C.S. Lewis on Perfection


In the following quote from Mere Christianity, C.S. Lewis expounded on Matthew 5:48. You therefore must be perfect, as your heavenly Father is perfect.

The command Be ye perfect is not idealistic gas. Nor is it a command to do the impossible. He is going to make us into creatures that can obey that command. He said (in the Bible) that we were “gods” and He is going to make good His words. If we let Him—for we can prevent Him, if we choose—He will make the feeblest and filthiest of us into a god or goddess, a dazzling, radiant, immortal creature, pulsating all through with such energy and joy and wisdom and love as we cannot now imagine, a bright stainless mirror which reflects back to God perfectly (though, of course, on a smaller scale) His own boundless power and delight and goodness. The process will be long and in parts very painful; but that is what we are in for. Nothing less. He meant what He said.

As usual, Lewis got most of it right, but his ideas as expressed aren’t—well—perfect. Jesus didn’t intend his use of the word “perfect” to immediately challenge his followers to absolute perfection, as he is the only human being who could ever meet that standard. Yes, we must emulate Jesus in every way possible, but even through his Holy Spirit living within us, absolute perfection, in practice, won’t be ours until we shed these moral bodies and Join him in glory.

But how will that happen, as we are anything but holy. I suspect Jesus expressed that shocking statement more as a reality check than as a demand for his audience’s immediate obedience. The Jews listening to his Sermon on the Mount were very much like we are: always looking for the easy ways to meet religion’s standards. So Jesus upped the ante beyond anyone’s reach. His simple statement expressed the absolute spiritual law that sin cannot exist in the holy God’s presence, so only those who are indeed holy, with Christ’s imputed holiness, will live with God in glory.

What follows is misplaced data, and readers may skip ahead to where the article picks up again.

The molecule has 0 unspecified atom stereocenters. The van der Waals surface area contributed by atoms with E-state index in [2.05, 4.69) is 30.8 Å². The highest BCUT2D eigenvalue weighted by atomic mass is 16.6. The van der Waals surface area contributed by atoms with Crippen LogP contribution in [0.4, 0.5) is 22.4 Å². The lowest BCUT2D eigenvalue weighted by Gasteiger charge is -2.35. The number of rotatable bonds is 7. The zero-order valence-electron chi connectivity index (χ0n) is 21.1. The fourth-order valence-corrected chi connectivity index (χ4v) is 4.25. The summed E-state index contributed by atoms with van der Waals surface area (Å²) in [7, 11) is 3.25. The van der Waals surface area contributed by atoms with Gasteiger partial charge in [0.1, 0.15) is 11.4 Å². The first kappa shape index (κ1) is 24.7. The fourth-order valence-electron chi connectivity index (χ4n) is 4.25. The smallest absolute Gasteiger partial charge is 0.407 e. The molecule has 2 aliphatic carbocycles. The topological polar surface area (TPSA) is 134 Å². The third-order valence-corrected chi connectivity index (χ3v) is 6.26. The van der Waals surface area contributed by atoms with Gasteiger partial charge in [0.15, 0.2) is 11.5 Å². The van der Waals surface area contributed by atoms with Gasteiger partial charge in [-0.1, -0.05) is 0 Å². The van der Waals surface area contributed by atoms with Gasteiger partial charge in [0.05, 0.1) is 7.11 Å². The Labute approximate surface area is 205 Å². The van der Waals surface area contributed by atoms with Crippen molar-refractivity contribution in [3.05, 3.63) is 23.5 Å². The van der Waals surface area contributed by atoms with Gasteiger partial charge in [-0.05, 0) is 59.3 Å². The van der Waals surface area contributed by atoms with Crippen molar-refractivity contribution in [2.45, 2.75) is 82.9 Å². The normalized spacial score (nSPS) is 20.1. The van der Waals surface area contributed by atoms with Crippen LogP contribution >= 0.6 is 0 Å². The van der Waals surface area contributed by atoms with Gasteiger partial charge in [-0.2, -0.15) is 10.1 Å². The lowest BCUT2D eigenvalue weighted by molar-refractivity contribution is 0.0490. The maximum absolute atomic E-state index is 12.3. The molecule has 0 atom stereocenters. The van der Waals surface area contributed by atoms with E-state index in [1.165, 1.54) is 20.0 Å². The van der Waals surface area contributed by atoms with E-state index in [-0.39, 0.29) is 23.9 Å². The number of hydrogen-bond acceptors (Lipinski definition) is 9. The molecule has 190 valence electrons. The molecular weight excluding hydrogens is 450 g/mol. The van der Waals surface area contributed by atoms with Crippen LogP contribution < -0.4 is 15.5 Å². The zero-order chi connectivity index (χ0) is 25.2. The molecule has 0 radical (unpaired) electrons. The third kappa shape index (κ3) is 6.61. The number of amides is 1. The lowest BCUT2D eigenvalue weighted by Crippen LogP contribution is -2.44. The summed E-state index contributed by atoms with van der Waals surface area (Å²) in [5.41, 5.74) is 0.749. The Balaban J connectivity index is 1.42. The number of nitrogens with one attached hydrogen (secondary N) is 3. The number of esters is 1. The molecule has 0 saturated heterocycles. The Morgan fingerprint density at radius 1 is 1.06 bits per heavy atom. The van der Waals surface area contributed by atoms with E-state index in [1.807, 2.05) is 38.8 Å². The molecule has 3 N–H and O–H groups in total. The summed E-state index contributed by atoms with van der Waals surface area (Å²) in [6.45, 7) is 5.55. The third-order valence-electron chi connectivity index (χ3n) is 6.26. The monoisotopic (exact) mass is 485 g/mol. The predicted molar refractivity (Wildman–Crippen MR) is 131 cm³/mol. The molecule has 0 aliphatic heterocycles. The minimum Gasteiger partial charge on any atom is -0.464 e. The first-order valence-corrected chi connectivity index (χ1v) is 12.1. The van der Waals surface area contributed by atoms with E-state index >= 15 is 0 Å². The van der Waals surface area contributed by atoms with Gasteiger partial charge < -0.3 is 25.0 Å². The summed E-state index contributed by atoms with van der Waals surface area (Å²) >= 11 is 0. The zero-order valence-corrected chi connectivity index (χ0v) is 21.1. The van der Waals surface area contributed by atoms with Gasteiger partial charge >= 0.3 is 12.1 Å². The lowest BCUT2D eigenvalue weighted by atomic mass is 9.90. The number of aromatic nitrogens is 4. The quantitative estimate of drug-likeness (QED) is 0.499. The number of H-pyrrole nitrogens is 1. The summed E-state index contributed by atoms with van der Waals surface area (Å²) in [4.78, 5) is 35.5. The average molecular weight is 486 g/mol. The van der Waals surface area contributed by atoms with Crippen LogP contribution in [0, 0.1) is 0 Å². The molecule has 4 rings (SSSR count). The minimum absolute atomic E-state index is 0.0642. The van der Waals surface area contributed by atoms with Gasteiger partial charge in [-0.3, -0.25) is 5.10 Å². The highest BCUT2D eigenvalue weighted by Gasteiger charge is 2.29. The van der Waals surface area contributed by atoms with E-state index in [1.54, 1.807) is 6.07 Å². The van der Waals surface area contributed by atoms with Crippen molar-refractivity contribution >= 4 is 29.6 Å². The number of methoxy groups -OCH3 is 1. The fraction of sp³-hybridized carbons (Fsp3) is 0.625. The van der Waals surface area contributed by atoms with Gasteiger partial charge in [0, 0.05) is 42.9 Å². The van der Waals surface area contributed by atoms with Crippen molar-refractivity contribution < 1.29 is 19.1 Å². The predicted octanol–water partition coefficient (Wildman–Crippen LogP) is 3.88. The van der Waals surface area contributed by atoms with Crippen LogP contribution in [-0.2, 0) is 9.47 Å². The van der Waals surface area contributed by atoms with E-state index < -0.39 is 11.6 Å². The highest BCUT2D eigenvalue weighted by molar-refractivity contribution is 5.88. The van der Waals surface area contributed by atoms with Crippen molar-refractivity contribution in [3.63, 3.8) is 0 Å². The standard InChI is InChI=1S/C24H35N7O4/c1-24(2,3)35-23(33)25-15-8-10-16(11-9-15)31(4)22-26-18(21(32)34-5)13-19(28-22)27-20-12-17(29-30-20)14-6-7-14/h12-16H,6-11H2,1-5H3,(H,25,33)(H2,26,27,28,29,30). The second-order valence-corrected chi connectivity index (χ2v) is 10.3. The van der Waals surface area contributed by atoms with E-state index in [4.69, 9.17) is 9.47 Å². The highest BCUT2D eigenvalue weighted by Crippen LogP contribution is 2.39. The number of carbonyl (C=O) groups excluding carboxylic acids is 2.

Most people who happen upon this blog-post already know the way of salvation: Acceptance of God’s conviction of sin in our lives. Confession to God of our rebellious, self-will. Repentance(turning away) from dead works. And obedience to the Law of Christ. Of course, each of those steps’ simple statement seriously belies the processes behind them. Only through the indwelling presence of Christ’s Holy Spirit can we even begin to mature spiritually, and then we have the rest of our lives to wrestle with the infernal ruler of this world, while we grow toward the perfection of which Jesus spoke.

As Lewis wrote, “The process will be long and in parts very painful; but that is what we are in for. Nothing less. He meant what He said.”

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